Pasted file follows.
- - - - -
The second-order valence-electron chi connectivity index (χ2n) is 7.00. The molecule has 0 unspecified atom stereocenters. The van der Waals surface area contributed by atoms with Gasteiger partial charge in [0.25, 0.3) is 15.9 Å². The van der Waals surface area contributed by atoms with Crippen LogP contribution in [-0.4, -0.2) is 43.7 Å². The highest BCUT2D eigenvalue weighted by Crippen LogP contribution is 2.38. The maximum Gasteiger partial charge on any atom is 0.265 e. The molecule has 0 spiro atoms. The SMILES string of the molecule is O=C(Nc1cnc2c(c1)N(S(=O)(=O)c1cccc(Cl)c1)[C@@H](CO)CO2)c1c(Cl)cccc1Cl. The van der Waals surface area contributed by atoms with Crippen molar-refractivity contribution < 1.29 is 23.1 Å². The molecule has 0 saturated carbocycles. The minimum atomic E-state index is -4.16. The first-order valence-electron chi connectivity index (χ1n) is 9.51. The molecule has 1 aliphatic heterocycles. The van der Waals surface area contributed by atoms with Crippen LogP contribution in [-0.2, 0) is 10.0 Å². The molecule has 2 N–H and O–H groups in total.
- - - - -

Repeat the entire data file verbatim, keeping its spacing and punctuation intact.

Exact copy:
The second-order valence-electron chi connectivity index (χ2n) is 7.00. The molecule has 0 unspecified atom stereocenters. The van der Waals surface area contributed by atoms with Gasteiger partial charge in [0.25, 0.3) is 15.9 Å². The van der Waals surface area contributed by atoms with Crippen LogP contribution in [-0.4, -0.2) is 43.7 Å². The highest BCUT2D eigenvalue weighted by Crippen LogP contribution is 2.38. The maximum Gasteiger partial charge on any atom is 0.265 e. The molecule has 0 spiro atoms. The SMILES string of the molecule is O=C(Nc1cnc2c(c1)N(S(=O)(=O)c1cccc(Cl)c1)[C@@H](CO)CO2)c1c(Cl)cccc1Cl. The van der Waals surface area contributed by atoms with Crippen molar-refractivity contribution < 1.29 is 23.1 Å². The molecule has 0 saturated carbocycles. The minimum atomic E-state index is -4.16. The first-order valence-electron chi connectivity index (χ1n) is 9.51. The molecule has 1 aliphatic heterocycles. The van der Waals surface area contributed by atoms with Crippen LogP contribution in [-0.2, 0) is 10.0 Å². The molecule has 2 N–H and O–H groups in total.